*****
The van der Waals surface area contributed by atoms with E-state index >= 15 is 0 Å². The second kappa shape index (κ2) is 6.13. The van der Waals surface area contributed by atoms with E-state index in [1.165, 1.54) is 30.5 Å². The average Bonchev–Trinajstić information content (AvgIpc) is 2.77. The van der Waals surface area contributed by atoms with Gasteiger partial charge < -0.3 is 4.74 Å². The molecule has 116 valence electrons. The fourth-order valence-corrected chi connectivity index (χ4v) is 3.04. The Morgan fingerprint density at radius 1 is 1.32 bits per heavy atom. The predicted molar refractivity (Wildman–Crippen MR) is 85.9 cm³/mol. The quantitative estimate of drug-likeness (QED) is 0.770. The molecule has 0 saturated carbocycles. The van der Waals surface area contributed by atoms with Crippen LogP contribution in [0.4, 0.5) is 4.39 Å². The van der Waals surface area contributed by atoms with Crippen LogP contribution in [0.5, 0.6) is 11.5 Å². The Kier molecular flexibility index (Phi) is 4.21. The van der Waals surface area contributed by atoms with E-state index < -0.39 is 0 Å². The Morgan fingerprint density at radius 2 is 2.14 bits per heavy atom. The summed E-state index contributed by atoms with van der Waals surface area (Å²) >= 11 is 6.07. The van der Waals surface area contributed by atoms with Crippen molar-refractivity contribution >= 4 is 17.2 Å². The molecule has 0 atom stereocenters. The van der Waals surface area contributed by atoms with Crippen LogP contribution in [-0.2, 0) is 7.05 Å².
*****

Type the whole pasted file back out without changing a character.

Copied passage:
The van der Waals surface area contributed by atoms with E-state index >= 15 is 0 Å². The second kappa shape index (κ2) is 6.13. The van der Waals surface area contributed by atoms with E-state index in [1.165, 1.54) is 30.5 Å². The average Bonchev–Trinajstić information content (AvgIpc) is 2.77. The van der Waals surface area contributed by atoms with Gasteiger partial charge < -0.3 is 4.74 Å². The molecule has 116 valence electrons. The fourth-order valence-corrected chi connectivity index (χ4v) is 3.04. The Morgan fingerprint density at radius 1 is 1.32 bits per heavy atom. The predicted molar refractivity (Wildman–Crippen MR) is 85.9 cm³/mol. The quantitative estimate of drug-likeness (QED) is 0.770. The molecule has 0 saturated carbocycles. The van der Waals surface area contributed by atoms with Crippen LogP contribution in [0.4, 0.5) is 4.39 Å². The van der Waals surface area contributed by atoms with Crippen LogP contribution in [0.5, 0.6) is 11.5 Å². The Kier molecular flexibility index (Phi) is 4.21. The van der Waals surface area contributed by atoms with E-state index < -0.39 is 0 Å². The Morgan fingerprint density at radius 2 is 2.14 bits per heavy atom. The summed E-state index contributed by atoms with van der Waals surface area (Å²) >= 11 is 6.07. The van der Waals surface area contributed by atoms with Crippen molar-refractivity contribution >= 4 is 17.2 Å². The molecule has 0 atom stereocenters. The van der Waals surface area contributed by atoms with Crippen LogP contribution in [-0.2, 0) is 7.05 Å².